Steadiness is the DISC factor associated, among other things, with a reluctant attitude to change. This aspect is brought out in the Team Profile factor of Stability, which appears when a team contains many Steady individuals. Because the team's members will wish to avoid alterations in their working environment, the culture of their team, once established, will tend to be adhered to by the members.
Steady people take time to consider and adapt to situations, and so Stable teams will take longer to develop than other types; the members will need to develop working relationships with one another, and evolve a structure for the team, before they can work comfortably within that group situation.
Once the team has developed in this way, however, it can be expected to operate reliably and cohesively. A Stable team, though, can be expected to inherit its members' rather deliberate, thoughtful style, and so tasks, while they will be completed, will tend to take such a team longer to achieve than other types of group.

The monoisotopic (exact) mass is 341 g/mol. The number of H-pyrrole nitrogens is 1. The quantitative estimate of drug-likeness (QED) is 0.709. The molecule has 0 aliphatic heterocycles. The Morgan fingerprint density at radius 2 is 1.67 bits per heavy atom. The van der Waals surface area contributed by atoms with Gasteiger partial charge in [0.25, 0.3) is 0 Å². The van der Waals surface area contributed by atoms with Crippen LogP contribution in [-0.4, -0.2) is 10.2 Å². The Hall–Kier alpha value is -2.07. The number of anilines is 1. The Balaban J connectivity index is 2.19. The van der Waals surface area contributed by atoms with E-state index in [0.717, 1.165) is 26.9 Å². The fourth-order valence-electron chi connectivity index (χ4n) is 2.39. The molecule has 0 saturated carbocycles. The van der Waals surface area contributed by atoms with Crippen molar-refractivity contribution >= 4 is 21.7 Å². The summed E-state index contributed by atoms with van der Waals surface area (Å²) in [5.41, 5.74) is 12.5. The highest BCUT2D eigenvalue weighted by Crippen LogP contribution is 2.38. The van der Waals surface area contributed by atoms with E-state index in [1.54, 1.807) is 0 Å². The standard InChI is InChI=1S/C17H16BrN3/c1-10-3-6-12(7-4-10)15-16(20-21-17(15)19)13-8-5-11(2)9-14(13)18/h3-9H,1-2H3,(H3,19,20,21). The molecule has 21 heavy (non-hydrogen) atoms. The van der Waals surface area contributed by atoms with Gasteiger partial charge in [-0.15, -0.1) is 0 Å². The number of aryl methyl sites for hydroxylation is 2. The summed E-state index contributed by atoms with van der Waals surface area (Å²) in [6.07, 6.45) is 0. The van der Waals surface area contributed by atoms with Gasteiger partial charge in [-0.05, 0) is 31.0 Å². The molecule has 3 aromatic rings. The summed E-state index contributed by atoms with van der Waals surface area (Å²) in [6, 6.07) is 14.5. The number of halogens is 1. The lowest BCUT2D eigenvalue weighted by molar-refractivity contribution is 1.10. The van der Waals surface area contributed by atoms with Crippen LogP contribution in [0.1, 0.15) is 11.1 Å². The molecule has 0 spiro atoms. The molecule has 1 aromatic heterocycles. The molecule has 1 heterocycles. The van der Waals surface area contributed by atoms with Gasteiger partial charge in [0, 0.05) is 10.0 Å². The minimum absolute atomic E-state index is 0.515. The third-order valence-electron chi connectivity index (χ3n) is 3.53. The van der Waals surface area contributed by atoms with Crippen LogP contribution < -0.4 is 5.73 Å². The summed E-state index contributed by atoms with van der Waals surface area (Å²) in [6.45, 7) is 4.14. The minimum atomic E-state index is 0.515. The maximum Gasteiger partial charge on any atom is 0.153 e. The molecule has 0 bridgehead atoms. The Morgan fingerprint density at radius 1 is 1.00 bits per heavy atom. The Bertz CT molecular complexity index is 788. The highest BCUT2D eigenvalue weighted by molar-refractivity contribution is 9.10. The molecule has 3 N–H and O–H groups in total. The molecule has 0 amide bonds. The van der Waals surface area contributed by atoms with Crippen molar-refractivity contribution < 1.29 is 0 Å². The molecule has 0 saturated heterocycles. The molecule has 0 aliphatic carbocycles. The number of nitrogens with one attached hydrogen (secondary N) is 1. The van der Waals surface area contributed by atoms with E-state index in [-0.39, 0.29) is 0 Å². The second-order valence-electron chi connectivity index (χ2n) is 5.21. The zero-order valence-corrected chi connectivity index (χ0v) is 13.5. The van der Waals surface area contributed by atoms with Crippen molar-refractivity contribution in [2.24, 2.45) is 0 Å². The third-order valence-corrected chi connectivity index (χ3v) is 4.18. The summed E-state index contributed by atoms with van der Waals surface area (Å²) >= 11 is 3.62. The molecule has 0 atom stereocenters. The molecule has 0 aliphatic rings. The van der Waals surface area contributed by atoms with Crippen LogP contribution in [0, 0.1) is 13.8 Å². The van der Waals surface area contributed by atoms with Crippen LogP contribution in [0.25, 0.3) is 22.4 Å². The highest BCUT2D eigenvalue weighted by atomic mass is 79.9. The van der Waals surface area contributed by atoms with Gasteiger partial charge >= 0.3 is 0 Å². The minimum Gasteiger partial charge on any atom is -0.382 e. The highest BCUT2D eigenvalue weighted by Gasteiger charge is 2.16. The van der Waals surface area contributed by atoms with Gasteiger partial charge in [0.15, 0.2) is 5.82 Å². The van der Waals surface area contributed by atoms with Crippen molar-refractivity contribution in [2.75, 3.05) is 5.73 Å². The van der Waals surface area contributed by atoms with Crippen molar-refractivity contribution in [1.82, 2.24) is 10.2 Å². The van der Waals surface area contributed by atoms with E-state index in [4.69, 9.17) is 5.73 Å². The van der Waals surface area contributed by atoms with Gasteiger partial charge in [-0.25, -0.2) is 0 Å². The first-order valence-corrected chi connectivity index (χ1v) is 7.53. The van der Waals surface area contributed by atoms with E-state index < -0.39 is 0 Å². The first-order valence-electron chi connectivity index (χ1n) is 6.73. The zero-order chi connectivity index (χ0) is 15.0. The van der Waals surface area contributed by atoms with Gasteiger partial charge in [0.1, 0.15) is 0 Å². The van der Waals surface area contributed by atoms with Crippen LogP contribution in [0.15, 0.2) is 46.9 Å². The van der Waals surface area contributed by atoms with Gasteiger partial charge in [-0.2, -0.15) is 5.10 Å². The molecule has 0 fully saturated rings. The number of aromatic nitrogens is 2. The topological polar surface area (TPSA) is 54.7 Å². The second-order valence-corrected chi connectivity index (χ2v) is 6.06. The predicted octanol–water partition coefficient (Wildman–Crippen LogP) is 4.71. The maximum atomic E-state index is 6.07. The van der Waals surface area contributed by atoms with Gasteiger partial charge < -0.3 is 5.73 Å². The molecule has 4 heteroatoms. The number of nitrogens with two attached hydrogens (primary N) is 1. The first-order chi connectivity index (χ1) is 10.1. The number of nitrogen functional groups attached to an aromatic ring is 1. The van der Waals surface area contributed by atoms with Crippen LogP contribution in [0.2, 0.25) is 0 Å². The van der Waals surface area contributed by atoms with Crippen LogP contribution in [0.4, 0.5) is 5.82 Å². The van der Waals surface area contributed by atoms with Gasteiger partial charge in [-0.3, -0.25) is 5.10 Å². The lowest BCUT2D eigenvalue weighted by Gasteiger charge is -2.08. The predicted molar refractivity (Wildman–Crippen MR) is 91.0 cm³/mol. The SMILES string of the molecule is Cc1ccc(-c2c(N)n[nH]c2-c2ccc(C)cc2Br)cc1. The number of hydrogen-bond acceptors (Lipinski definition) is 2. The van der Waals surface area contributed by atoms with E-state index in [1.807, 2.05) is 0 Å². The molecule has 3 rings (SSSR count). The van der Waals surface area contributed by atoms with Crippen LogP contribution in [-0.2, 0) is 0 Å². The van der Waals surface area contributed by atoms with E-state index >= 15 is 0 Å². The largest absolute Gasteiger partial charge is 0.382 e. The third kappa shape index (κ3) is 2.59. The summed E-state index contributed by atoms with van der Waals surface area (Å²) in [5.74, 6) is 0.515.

Flexibility (inverse Stability)
Low Stability equates, in DISC terms, with Flexibility. As one would expect, this is the direct opposite of the Steady approach seen in Stable teams; members look for change and variety, and seek to achieve tasks as quickly as possible - they will typically exhibit low concentration thresholds which mean that they can become bored easily.
This is, therefore, a very strong team in some circumstances, and quite a weak one in others. For example, Flexible teams are well suited to many sales roles (especially direct sales), but far less suitable for longer term or predictable work, especially where this involves following defined plans.
Team building with DISC
Explore the theory behind modelling teams using the DISC technique.